Making Business Presentations Like A Boss

I was recently re-watching an episode of the FOX series New Girl.  On the show, Max Greenfield plays Schmidt, a stereotypical 20-something man working in advertising with ambitions for money, power, and beautiful women. In one episode, Schmidt seeks to win a particular client for his marketing firm, but he must compete with an elderly man. The elderly man steals Schmidt’s idea and wins the pitch. So how could Schmidt still win? Ultimately, Schmidt wins the client because he has mastered the use of technology, where the elderly man could not succeed.

Technology, always rapidly-growing, is (and will increasingly be) the make-it-or-break-it of pitching a strong presentation. There are countless programs advertising to make your presentation stand out, but, at the end of the day, the strongest presenters will carefully navigate all of the options to create a presentation that represents true individuality. These are the presentations that stand out.

PowerPoint, Keynote and Google Docs include naturally embedded templates, which can be useful jump-starts for any novice presenter.  However, if you want to really stand out, it’s going to be important to create your own template. Keynote is the easiest to format new master templates, but PowerPoint or Google Docs is much more common and more compatible with each other than either is with Keynote.

When making a new master template, consider creating a background that uses a lot of blues — as this is a universally well-liked color, it is thought to be more memorable than other colors. Plus, it is an easy color to layer other graphics or text over, making it a perfect color for the background. Organize text in clear, unique ways on your presentation, avoiding having too much text on any one slide.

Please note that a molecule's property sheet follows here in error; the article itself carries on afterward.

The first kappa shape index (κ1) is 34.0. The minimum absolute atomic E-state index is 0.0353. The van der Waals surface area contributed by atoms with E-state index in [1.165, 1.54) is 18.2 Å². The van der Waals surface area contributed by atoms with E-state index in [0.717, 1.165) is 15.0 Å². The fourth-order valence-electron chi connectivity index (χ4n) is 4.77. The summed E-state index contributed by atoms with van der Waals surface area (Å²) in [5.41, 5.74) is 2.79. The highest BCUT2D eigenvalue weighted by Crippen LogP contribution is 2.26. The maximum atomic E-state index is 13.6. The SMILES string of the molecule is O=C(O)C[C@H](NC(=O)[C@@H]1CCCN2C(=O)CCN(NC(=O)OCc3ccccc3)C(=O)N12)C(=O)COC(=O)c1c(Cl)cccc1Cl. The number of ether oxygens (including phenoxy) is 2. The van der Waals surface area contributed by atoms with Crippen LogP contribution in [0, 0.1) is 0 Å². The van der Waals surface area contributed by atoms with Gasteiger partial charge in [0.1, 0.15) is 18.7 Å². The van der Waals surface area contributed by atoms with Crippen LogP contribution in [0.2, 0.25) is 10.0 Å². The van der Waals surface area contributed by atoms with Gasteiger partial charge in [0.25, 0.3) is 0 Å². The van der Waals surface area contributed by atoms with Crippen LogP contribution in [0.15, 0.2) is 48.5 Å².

As for special effects, transitions should NOT be over-the-top. Transitions ought to match the pace of the presentation, but jazzy transitions take away from the presentation by making it appear childish (of course, if you are marketing to children, that is a different story).

One way to really help your presentation stand out is to use voice-overs, especially if you are submitting the presentation before giving it.  Some programs enable you to record your own voice presenting, which is a good option for shorter presentations.

For longer presentations, websites such as Notevibes.com offer genuine actor’s voices for converting the text of a slide to speech. Notevibes is particularly helpful because you can download the recording as a simple mp3, which can easily be placed into PowerPoint, Google Docs, or Keynote.

For an actual presentation, it is worth investing in a Bluetooth clicker, so that you can move around and engage with your audience while keeping the slides moving.  A Bluetooth printer or mouse might also enable you to click images on the slide, which can be set up to play audio.

These strategies may seem simple, but they are often overlooked! Keeping in mind these few simple steps can ensure that your presentation can beat out anyone — young or old.

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